The recent Paris Climate Deal points to a promising approach to a vibrant planet because it sets global goals and supports bottom-up efforts. But it is only a half-deal. To complement the climate efforts, a Global Deal for Nature could have four main pillars:
1. Expanded Habitat Protection: Half the terrestrial realm and 30-50% of the marine realm should be protected in an interconnected way while safeguarding the sovereign rights of indigenous communities. Doing so will be necessary, if not sufficient, to thwart the extinction crisis. From a static view, the goal of half-protected by 2050 seems impossible. Currently, 15% of the terrestrial realm is protected, but a recent study just published in BioScience4 shows that among the Earth’s 846 terrestrial ecoregions—ecosystems of regional extent—nearly 100 are already half-protected, and up to 2/3rds of all ecoregions could reach 50% by putting more lands under conservation management or in some cases active restoration of degraded habitats. Nature is not evenly distributed, however, so careful planning of where these new reserves should go to do the most good is vital.
2. Respecting Indigenous Conservation: Indigenous land conservation and respect of indigenous rights must be central to any new deal for Nature. Full stop. Human rights must be at the center of conservation and much of the world’s biodiversity resides on indigenous lands. Their direction and voice in how to craft such a deal for nature, uniting traditional and scientific knowledge, is the best way to save life on Earth.
3. Large Mammals Lead the Way: Across Africa and parts of Asia, signs point to the end of the megafauna—the large mammals that delight and inspire us and ensure that ecosystems function effectively6. Rather than let them slip away as an anachronism in this modern age, we should channel resources to recover them as we have done so successfully for the southern white rhino and savanna elephants at various times in the last century7,8,9. Other smaller endangered species, restricted to isolated habitats must be recovered and safeguarded.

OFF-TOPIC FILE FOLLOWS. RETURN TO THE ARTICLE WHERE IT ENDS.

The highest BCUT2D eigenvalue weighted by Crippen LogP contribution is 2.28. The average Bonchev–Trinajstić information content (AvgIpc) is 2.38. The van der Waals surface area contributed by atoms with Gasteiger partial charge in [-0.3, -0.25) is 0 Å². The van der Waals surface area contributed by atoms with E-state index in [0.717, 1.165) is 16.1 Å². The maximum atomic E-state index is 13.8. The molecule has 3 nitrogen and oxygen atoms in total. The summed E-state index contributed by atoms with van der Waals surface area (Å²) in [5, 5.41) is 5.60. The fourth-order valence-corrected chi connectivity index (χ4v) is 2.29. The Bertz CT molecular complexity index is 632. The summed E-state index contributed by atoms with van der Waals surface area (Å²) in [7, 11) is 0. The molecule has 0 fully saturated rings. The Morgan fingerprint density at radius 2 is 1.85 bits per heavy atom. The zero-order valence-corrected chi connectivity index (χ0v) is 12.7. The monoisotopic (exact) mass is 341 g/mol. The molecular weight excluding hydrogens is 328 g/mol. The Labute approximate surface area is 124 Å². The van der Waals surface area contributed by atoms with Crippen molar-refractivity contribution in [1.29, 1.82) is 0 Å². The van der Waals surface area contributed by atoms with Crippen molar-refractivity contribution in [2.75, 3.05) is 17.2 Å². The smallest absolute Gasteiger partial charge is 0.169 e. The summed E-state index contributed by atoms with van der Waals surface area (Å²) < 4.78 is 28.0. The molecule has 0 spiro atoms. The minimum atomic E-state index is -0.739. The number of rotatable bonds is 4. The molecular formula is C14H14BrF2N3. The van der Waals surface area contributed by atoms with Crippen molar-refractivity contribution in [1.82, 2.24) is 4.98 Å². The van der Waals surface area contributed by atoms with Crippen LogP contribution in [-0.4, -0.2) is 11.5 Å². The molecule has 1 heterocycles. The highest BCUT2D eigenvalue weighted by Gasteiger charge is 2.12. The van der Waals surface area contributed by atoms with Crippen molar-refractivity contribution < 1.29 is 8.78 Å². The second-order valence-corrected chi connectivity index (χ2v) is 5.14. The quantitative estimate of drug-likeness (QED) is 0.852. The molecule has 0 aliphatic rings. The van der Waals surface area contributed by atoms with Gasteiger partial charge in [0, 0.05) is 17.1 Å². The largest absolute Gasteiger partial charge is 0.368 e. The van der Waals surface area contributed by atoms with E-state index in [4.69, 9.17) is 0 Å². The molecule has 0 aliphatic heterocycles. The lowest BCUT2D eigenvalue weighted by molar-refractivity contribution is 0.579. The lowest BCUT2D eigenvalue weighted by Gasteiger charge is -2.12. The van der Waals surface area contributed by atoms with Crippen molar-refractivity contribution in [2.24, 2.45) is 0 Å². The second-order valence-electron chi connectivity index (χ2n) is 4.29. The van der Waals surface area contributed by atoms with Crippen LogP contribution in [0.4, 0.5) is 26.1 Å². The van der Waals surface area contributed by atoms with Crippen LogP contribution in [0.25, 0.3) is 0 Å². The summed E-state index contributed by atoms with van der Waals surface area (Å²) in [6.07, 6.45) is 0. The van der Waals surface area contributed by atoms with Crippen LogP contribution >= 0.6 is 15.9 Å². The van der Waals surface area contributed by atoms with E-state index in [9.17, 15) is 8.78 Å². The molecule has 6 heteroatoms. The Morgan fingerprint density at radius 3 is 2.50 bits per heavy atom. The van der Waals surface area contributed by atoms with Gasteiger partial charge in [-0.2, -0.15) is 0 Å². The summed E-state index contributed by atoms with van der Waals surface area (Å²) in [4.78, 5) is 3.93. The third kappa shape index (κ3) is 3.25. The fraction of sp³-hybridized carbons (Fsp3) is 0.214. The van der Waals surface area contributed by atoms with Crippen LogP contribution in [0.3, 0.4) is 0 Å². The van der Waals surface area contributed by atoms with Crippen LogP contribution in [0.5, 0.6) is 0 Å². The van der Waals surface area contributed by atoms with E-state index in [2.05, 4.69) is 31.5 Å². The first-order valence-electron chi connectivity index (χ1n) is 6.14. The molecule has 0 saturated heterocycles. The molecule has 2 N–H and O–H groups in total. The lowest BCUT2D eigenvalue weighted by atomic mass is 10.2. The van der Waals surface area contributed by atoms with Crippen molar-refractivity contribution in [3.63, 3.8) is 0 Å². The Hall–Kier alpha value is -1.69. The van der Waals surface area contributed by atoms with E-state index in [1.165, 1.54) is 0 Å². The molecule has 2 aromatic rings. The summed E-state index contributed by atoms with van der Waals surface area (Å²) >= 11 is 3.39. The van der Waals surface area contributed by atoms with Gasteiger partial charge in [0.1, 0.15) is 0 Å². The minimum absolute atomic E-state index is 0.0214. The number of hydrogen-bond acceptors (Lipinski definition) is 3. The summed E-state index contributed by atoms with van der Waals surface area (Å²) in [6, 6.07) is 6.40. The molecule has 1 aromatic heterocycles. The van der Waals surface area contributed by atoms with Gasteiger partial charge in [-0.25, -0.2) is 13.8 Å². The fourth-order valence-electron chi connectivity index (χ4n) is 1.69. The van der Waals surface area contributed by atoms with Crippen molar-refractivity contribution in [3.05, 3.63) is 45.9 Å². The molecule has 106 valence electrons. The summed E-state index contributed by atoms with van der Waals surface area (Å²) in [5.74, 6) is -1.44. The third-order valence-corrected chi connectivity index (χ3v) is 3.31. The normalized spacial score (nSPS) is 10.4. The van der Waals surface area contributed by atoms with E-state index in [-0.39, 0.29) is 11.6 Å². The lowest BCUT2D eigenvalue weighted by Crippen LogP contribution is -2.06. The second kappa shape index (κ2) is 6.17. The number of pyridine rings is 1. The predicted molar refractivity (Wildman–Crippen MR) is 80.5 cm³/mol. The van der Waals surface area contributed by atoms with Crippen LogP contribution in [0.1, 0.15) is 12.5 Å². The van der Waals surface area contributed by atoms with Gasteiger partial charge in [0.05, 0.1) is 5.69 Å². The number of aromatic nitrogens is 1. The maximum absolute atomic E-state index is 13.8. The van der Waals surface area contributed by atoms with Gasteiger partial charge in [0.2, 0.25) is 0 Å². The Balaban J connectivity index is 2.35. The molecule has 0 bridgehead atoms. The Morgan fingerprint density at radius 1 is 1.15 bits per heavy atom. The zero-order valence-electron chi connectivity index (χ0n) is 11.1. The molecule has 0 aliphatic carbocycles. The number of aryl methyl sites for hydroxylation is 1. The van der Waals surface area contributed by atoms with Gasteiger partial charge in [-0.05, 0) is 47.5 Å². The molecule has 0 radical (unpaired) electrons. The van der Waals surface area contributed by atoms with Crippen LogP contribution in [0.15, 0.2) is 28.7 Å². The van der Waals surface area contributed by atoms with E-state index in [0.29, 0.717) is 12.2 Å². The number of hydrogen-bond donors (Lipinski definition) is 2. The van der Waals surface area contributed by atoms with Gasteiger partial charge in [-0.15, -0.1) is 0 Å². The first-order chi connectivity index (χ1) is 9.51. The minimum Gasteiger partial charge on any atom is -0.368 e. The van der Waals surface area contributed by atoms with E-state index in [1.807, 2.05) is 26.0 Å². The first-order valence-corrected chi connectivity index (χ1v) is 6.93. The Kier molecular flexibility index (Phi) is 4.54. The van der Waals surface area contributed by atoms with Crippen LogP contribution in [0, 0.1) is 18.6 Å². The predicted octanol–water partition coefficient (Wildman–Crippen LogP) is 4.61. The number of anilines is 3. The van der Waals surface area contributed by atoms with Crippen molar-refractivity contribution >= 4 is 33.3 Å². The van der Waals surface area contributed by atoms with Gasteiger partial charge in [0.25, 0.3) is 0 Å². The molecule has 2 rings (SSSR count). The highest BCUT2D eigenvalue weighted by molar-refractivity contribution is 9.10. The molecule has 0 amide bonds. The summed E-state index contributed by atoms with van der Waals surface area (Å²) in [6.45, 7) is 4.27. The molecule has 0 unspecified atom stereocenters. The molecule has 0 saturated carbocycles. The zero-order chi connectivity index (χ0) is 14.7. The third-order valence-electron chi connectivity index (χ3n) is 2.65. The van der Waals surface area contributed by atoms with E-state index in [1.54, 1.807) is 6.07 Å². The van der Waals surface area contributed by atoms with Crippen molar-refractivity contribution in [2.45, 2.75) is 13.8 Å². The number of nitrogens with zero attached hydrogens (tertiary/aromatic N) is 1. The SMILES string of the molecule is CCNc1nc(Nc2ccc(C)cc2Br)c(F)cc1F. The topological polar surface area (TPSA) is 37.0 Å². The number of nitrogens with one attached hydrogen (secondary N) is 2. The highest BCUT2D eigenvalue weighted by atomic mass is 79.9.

4. Appropriate Technology: As humans reduce our footprint through appropriate new technologies, growing urbanization, soil building agroecology and intensified aquaculture, it is possible to feed even 9 billion people and still leave room for the other 10 million species on the planet. In this new configuration, a Great Decoupling10 of our need to clear more land, or exploit new frontiers, an alternative is taking shape. One in which all new infrastructure becomes environmentally friendly infrastructure, cities are redesigned and created to be green cities with cheap energy for development, and degraded lands are restored to health. The future will be exciting and prosperous if ecological harmony becomes part of the design, especially if embraced by all corporations, starting with those with major global footprints.